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Highlights | Addressing the need for personalized care

  • The Center for Innovations in Cancer & Transplant (CICT) was established in October 2021.  
  • It is a collaboration between UW Medicine and Fred Hutchinson Cancer Center. 
  • Through the CICT, providers, researchers and patients contribute to research that will improve the future of organ transplant and cancer care. 

When it comes to first-of-its-kind care for organ transplant candidates and recipients with cancer, the Center for Innovations in Cancer & Transplant (CICT) leads the drive. The center was established in October 2021 as a collaboration by UW Medicine and Fred Hutchinson Cancer Center (FHCC) and is led by Chris Blosser, MD, to improve the lives of people living with cancer and organ transplant through specialized clinical care and research.  

“I saw an urgent, unmet need that patients with cancer and organ transplants are facing,” says Blosser, who is a physician at Fred Hutch and UW Medical Center. “People are living longer with chronic conditions, including diabetes mellitus, congestive heart failure and kidney disease that increase their risk for cancer and organ failure. Therefore, more people are needing organ transplants after surviving cancer.”  

Separately, Blosser says organ transplant recipients must take immunosuppression medication daily to prevent transplant rejection. These medications suppress normal immune system surveillance for cancer and thereby increase the risk of cancer two to four times higher than the general population. Finally, cancer treatments can increase the chance of transplant failure.  

Because of this, it’s important that all providers treating these patients are aware of other care plans to prevent complications and achieve the treatment goals. Unfortunately, coordinated care for these high-risk patients is often lacking. The other piece to the puzzle is increasing high-quality research in the field of cancer and transplant.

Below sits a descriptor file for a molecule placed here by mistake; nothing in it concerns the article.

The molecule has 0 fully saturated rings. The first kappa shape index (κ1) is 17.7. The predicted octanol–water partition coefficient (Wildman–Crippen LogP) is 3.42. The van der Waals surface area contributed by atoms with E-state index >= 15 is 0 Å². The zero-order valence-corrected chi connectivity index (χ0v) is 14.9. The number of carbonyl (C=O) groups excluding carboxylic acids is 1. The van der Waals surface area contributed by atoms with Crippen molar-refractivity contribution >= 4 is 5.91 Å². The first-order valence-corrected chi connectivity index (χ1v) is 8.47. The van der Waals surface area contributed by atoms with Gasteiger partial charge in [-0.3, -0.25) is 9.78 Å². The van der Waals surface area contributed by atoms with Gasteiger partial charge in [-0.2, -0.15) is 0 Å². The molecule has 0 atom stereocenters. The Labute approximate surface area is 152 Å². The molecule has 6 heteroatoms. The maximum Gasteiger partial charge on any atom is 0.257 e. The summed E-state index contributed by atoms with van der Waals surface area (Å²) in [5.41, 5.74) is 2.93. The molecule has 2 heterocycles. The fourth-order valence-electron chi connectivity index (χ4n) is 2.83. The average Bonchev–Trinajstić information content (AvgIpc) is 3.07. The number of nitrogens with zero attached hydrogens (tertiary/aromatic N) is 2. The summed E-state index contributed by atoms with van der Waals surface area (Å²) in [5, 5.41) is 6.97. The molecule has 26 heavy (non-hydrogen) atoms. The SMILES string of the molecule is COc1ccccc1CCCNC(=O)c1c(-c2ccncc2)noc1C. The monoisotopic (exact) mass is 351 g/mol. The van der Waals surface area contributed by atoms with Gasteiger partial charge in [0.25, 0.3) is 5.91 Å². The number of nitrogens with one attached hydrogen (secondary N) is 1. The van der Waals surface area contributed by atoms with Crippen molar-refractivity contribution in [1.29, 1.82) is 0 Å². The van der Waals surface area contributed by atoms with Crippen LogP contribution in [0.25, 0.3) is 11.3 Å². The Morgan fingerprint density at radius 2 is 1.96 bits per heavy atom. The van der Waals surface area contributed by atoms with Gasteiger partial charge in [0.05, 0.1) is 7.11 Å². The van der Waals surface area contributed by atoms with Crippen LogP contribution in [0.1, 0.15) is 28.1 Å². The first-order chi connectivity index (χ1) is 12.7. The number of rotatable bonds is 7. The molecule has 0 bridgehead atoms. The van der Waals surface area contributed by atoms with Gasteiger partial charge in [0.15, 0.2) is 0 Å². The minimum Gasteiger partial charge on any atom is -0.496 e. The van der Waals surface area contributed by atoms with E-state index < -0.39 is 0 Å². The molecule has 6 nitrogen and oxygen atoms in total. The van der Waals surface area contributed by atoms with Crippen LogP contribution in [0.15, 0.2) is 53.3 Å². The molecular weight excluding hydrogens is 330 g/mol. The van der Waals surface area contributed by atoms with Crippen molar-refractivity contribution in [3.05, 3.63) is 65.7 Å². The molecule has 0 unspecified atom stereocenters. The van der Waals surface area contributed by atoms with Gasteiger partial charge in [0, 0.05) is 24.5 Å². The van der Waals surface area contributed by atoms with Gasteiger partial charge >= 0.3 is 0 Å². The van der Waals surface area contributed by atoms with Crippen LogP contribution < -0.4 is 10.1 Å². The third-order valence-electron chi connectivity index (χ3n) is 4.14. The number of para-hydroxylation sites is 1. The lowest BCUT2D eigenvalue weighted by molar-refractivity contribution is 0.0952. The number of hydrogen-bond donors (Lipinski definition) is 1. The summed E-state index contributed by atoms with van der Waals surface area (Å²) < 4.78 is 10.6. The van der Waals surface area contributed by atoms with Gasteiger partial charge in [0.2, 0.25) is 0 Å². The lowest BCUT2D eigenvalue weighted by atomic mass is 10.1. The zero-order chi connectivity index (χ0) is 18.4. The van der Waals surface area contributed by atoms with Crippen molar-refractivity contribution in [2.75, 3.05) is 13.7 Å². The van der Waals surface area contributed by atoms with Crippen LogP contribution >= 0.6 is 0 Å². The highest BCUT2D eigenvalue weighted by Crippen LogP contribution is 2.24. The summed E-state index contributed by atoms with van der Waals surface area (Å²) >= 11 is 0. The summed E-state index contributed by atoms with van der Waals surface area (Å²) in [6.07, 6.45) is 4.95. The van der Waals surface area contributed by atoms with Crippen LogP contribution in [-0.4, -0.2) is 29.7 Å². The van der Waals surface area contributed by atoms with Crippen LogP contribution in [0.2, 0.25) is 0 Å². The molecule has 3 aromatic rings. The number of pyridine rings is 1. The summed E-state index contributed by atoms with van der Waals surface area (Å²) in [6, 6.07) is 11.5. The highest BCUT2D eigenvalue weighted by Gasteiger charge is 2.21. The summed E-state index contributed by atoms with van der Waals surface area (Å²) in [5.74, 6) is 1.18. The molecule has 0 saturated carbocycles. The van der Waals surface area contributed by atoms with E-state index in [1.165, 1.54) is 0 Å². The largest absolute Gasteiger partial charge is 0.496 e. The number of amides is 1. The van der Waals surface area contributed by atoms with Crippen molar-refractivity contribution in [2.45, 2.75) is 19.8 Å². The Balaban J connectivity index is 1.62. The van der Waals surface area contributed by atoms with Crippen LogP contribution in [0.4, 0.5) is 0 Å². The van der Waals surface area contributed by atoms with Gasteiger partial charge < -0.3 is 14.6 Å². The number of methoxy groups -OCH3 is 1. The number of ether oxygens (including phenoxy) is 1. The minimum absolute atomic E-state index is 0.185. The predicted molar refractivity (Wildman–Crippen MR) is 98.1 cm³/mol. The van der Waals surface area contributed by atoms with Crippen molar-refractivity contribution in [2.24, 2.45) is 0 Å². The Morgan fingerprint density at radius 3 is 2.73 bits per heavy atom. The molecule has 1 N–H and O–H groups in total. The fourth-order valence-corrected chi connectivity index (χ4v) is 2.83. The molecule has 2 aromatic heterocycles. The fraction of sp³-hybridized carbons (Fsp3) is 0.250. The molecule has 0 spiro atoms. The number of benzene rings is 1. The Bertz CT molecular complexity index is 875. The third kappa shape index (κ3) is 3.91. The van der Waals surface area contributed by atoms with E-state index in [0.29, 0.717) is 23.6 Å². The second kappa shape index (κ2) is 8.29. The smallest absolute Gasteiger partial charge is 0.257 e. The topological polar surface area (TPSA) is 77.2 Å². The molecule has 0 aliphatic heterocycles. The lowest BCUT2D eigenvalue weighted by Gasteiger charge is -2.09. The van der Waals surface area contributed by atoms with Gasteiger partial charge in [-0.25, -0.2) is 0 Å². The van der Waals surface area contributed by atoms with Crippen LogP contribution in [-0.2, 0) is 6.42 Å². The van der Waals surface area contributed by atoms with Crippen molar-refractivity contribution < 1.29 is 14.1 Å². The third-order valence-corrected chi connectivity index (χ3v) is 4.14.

In its two-year existence, the Center has done just that, help improve cancer and transplant care for patients through multidisciplinary care and multidimensional research.  

A small but mighty research team

In addition to Blosser, the Center’s team consists of two paid staff members: Research Coordinator Caitlin Gard and Research Manager Barbara Kavanaugh. The three team members work closely with collaborators from UW Medicine and FHCC as well as colleagues around the world and have a Community Engagement Committee and a Scientific Advisory Committee that offer additional support. 

“The committees help us drive outreach and fundraising and offer guidance on patient-oriented scientific and strategic initiatives,” says Kavanaugh. 

An important aspect of the Center’s work is around social determinants of health, or non-medical factors that influence health outcomes, and health disparities in vulnerable populations.  

“Our work on social determinants of health in transplant populations will shed more light on how disparities in such factors as housing, education, social support and access to healthcare can affect the time someone waits for a transplant and other outcomes, including cancer,” says Kavanaugh. “Our findings directly impact our future research, including where we will conduct research and on what topics.”